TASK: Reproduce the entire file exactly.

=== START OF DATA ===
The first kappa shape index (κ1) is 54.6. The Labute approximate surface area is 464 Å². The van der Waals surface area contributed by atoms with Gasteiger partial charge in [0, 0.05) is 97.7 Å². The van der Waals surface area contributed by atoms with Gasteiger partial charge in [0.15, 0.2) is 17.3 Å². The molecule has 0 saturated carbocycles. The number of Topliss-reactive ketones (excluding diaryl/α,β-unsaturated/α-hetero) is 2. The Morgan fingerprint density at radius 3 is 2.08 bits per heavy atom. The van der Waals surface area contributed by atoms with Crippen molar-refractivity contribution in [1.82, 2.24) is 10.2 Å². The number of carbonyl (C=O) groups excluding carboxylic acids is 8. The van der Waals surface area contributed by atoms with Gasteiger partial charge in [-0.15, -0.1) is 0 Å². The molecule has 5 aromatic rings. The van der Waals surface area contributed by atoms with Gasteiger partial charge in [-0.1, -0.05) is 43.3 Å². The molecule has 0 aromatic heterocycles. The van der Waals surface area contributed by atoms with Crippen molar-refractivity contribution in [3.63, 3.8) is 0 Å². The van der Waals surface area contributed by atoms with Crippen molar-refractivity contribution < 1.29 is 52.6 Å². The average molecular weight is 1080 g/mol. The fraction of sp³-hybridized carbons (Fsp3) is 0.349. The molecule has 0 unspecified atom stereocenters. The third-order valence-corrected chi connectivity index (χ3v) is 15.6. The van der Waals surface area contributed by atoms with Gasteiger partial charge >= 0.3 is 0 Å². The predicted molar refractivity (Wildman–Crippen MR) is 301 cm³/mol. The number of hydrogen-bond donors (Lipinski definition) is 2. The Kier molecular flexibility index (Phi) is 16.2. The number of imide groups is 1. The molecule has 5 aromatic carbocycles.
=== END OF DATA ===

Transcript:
The first kappa shape index (κ1) is 54.6. The Labute approximate surface area is 464 Å². The van der Waals surface area contributed by atoms with Gasteiger partial charge in [0, 0.05) is 97.7 Å². The van der Waals surface area contributed by atoms with Gasteiger partial charge in [0.15, 0.2) is 17.3 Å². The molecule has 0 saturated carbocycles. The number of Topliss-reactive ketones (excluding diaryl/α,β-unsaturated/α-hetero) is 2. The Morgan fingerprint density at radius 3 is 2.08 bits per heavy atom. The van der Waals surface area contributed by atoms with Crippen molar-refractivity contribution in [1.82, 2.24) is 10.2 Å². The number of carbonyl (C=O) groups excluding carboxylic acids is 8. The van der Waals surface area contributed by atoms with Gasteiger partial charge in [-0.15, -0.1) is 0 Å². The molecule has 5 aromatic rings. The van der Waals surface area contributed by atoms with Gasteiger partial charge in [-0.1, -0.05) is 43.3 Å². The molecule has 0 aromatic heterocycles. The van der Waals surface area contributed by atoms with Crippen molar-refractivity contribution in [3.63, 3.8) is 0 Å². The van der Waals surface area contributed by atoms with Crippen molar-refractivity contribution < 1.29 is 52.6 Å². The average molecular weight is 1080 g/mol. The fraction of sp³-hybridized carbons (Fsp3) is 0.349. The molecule has 0 unspecified atom stereocenters. The third-order valence-corrected chi connectivity index (χ3v) is 15.6. The van der Waals surface area contributed by atoms with Gasteiger partial charge >= 0.3 is 0 Å². The predicted molar refractivity (Wildman–Crippen MR) is 301 cm³/mol. The number of hydrogen-bond donors (Lipinski definition) is 2. The Kier molecular flexibility index (Phi) is 16.2. The number of imide groups is 1. The molecule has 5 aromatic carbocycles.